|Matthew Henry's Concise Commentary|
4:1-10 The privileges we have under the gospel, are greater than any had under the law of Moses, though the same gospel for substance was preached under both Testaments. There have been in all ages many unprofitable hearers; and unbelief is at the root of all unfruitfulness under the word. Faith in the hearer is the life of the word. But it is a painful consequence of partial neglect, and of a loose and wavering profession, that they often cause men to seem to come short. Let us then give diligence, that we may have a clear entrance into the kingdom of God. As God finished his work, and then rested from it, so he will cause those who believe, to finish their work, and then to enjoy their rest. It is evident, that there is a more spiritual and excellent sabbath remaining for the people of God, than that of the seventh day, or that into which Joshua led the Jews. This rest is, a rest of grace, and comfort, and holiness, in the gospel state. And a rest in glory, where the people of God shall enjoy the end of their faith, and the object of all their desires. The rest, or sabbatism, which is the subject of the apostle's reasoning, and as to which he concludes that it remains to be enjoyed, is undoubtedly the heavenly rest, which remains to the people of God, and is opposed to a state of labour and trouble in this world. It is the rest they shall obtain when the Lord Jesus shall appear from heaven. But those who do not believe, shall never enter into this spiritual rest, either of grace here or glory hereafter. God has always declared man's rest to be in him, and his love to be the only real happiness of the soul; and faith in his promises, through his Son, to be the only way of entering that rest.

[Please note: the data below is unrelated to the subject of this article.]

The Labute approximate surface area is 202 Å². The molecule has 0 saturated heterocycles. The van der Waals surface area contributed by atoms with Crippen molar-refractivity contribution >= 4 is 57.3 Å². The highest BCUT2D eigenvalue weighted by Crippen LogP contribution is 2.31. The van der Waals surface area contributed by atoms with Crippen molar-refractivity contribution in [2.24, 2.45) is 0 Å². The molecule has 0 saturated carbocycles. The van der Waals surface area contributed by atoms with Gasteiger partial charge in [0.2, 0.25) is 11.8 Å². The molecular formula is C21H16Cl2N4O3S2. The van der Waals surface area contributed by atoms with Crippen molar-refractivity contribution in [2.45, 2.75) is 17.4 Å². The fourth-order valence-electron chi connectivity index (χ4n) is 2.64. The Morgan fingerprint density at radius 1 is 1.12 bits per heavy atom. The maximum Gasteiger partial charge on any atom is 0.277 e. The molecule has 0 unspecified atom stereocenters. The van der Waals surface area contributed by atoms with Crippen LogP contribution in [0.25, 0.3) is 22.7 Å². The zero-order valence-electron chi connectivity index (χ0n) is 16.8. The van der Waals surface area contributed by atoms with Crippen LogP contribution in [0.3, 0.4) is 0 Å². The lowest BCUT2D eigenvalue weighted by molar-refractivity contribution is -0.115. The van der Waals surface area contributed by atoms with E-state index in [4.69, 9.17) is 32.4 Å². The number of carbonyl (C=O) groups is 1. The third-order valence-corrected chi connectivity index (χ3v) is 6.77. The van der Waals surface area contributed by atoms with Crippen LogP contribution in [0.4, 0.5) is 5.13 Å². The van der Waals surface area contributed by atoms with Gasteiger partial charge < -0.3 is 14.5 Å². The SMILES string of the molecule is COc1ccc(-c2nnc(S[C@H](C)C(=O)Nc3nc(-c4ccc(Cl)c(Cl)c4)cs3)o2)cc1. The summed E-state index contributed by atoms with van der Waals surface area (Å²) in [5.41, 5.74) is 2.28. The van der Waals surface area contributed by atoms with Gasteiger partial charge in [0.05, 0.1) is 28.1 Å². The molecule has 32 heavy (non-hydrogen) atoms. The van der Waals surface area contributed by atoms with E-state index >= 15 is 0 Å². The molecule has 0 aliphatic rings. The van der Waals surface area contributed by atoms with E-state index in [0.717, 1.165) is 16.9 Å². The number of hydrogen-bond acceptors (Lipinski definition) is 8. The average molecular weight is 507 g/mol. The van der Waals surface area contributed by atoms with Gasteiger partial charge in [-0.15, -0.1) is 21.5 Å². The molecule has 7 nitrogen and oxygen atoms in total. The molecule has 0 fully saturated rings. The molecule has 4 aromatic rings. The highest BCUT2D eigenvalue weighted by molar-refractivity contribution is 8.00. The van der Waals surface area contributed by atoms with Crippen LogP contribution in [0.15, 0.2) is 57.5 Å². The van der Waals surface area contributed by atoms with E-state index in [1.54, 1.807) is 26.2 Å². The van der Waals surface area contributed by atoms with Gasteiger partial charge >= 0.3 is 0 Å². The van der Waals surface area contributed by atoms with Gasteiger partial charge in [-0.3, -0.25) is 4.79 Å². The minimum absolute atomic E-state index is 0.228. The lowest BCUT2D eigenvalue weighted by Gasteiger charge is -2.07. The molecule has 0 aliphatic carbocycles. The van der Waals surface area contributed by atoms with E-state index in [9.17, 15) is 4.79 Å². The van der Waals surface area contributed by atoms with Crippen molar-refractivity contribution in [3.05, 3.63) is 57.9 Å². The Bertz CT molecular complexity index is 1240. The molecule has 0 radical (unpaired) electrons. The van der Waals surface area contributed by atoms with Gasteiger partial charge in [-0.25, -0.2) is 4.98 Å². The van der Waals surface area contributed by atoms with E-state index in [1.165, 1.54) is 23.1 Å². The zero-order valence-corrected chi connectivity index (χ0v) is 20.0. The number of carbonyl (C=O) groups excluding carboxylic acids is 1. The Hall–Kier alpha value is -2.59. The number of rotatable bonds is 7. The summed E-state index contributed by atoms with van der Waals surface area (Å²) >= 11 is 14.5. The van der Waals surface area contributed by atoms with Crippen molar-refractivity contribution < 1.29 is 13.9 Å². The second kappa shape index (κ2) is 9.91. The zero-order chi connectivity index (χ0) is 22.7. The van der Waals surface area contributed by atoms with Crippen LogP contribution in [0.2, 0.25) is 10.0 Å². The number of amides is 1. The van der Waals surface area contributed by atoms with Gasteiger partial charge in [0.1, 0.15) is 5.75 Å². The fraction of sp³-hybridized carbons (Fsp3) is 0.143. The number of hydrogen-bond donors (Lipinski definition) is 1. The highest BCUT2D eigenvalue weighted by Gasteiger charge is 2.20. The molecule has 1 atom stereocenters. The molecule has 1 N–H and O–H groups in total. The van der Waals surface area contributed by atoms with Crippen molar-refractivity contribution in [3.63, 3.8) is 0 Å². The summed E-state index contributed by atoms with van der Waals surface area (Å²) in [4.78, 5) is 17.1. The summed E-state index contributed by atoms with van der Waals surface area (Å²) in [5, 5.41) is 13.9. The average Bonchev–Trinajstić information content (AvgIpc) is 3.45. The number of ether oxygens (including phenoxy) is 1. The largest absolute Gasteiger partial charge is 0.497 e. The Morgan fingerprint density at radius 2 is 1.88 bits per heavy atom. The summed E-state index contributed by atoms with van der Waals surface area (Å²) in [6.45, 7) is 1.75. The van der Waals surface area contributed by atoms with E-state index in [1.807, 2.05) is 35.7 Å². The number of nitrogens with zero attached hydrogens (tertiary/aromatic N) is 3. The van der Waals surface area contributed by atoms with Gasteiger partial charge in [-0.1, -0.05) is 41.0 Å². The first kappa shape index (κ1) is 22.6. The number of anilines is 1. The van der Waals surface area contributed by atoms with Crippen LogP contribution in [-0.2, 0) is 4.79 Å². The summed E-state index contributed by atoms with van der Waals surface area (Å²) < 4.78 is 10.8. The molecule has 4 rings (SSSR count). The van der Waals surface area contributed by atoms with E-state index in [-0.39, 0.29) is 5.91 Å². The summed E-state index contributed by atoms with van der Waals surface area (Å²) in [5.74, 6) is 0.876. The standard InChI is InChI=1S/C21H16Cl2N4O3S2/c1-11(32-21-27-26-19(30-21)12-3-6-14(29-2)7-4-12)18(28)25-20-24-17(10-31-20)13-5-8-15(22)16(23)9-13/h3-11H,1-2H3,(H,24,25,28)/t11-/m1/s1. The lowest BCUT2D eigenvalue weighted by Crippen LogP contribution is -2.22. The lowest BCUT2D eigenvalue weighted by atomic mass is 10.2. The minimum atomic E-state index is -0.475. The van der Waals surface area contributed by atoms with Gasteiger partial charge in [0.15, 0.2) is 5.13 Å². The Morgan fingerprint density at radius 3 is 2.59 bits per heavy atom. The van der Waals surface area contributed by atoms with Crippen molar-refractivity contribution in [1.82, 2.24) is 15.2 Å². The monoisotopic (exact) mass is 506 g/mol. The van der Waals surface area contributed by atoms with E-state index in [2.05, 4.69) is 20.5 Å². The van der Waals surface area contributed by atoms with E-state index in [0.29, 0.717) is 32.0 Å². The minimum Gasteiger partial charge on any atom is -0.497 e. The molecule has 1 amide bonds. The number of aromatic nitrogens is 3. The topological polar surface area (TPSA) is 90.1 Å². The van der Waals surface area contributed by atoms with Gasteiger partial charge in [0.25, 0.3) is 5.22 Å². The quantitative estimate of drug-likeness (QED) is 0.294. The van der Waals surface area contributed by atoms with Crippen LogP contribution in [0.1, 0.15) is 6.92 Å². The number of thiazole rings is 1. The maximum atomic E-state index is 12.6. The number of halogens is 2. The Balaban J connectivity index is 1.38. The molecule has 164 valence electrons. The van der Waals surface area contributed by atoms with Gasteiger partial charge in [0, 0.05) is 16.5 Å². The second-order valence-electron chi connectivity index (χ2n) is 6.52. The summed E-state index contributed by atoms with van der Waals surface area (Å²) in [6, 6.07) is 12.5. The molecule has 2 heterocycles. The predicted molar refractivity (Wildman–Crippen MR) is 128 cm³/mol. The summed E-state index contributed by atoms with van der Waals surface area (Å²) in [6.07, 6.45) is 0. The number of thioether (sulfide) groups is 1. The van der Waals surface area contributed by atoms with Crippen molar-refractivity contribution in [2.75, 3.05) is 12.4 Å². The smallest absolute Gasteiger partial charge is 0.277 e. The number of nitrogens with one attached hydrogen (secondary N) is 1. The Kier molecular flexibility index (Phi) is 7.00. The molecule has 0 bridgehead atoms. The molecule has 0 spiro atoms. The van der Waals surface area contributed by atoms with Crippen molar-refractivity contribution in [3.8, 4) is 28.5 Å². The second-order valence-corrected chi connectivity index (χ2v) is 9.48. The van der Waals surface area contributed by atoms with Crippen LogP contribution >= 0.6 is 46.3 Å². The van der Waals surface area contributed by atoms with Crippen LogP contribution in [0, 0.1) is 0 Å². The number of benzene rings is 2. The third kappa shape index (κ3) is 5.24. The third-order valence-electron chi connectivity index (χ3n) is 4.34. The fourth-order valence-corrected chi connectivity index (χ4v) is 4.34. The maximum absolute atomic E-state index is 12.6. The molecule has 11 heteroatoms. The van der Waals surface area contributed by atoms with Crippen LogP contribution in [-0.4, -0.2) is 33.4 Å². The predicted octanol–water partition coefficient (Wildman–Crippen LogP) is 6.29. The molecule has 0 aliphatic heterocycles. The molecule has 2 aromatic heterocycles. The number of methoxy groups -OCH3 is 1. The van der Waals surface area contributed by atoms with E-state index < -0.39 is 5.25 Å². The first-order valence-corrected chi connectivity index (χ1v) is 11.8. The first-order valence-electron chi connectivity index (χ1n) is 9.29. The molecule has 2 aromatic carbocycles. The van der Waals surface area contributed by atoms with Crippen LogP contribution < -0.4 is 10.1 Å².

Verses 4, 5. - For he hath said somewhere (που cf. Hebrews 2:6) of the seventh day on this wise, And God rested the seventh day from all his works; and in this place again, If they shall enter into my rest. Here the argument is carried out. The first passage quoted shows what must be understood by the "rest of God;" the second shows that it still remains open, that "it remaineth that some should enter thereinto." This being the case -
Gill's Exposition of the Entire Bible
For he spake in a certain place,.... Genesis 2:2 that is, Moses, the penman of that book spoke, or God by him:
of the seventh day on this wise; of the seventh day of the world, or from the creation of the heavens and the earth:
and God did rest the seventh day from all his works: of creation, but not of providence; for in them he works hitherto; nor does this rest suppose labour with fatigue and weariness, and ease and refreshment from it; only cessation from working in a creative way, and the utmost delight, complacency and satisfaction in what he had done. The Alexandrian copy leaves out the phrase, "the seventh day".
Jamieson-Fausset-Brown Bible Commentary
4. he spake—God (Ge 2:2).
God did rest the seventh day—a rest not ending with the seventh day, but beginning then and still continuing, into which believers shall hereafter enter. God's rest is not a rest necessitated by fatigue, nor consisting in idleness, but is that upholding and governing of which creation was the beginning [Alford]. Hence Moses records the end of each of the first six days, but not of the seventh.
from all his works—Hebrew, Ge 2:2, "from all His work." God's "work" was one, comprehending, however, many "works."
Hebrews 4:4 Parallel Commentaries
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